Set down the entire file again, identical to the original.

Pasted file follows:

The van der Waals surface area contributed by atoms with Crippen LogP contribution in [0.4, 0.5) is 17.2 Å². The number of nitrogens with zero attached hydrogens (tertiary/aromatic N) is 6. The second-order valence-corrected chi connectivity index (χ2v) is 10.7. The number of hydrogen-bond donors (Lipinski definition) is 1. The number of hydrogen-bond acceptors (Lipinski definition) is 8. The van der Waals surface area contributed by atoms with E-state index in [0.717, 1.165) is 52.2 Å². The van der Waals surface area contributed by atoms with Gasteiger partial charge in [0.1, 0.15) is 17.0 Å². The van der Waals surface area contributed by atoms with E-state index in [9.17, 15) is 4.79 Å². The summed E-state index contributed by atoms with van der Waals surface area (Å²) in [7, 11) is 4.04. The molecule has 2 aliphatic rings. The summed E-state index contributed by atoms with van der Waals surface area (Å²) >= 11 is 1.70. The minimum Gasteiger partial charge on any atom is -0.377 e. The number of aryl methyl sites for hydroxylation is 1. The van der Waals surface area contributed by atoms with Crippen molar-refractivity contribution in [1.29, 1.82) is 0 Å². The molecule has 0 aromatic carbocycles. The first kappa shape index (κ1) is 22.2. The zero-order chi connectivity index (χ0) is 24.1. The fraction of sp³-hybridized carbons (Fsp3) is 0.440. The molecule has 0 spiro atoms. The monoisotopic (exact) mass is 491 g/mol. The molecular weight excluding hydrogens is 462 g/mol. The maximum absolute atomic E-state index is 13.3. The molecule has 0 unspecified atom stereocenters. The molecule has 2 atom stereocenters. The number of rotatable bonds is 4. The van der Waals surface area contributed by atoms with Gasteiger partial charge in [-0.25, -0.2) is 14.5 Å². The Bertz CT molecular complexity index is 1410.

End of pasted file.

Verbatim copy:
The van der Waals surface area contributed by atoms with Crippen LogP contribution in [0.4, 0.5) is 17.2 Å². The number of nitrogens with zero attached hydrogens (tertiary/aromatic N) is 6. The second-order valence-corrected chi connectivity index (χ2v) is 10.7. The number of hydrogen-bond donors (Lipinski definition) is 1. The number of hydrogen-bond acceptors (Lipinski definition) is 8. The van der Waals surface area contributed by atoms with E-state index in [0.717, 1.165) is 52.2 Å². The van der Waals surface area contributed by atoms with Gasteiger partial charge in [0.1, 0.15) is 17.0 Å². The van der Waals surface area contributed by atoms with E-state index in [9.17, 15) is 4.79 Å². The summed E-state index contributed by atoms with van der Waals surface area (Å²) in [7, 11) is 4.04. The molecule has 2 aliphatic rings. The summed E-state index contributed by atoms with van der Waals surface area (Å²) >= 11 is 1.70. The minimum Gasteiger partial charge on any atom is -0.377 e. The number of aryl methyl sites for hydroxylation is 1. The van der Waals surface area contributed by atoms with Crippen molar-refractivity contribution in [1.29, 1.82) is 0 Å². The molecule has 0 aromatic carbocycles. The first kappa shape index (κ1) is 22.2. The zero-order chi connectivity index (χ0) is 24.1. The fraction of sp³-hybridized carbons (Fsp3) is 0.440. The molecule has 0 spiro atoms. The monoisotopic (exact) mass is 491 g/mol. The molecular weight excluding hydrogens is 462 g/mol. The maximum absolute atomic E-state index is 13.3. The molecule has 0 unspecified atom stereocenters. The molecule has 2 atom stereocenters. The number of rotatable bonds is 4. The van der Waals surface area contributed by atoms with Gasteiger partial charge in [-0.25, -0.2) is 14.5 Å². The Bertz CT molecular complexity index is 1410.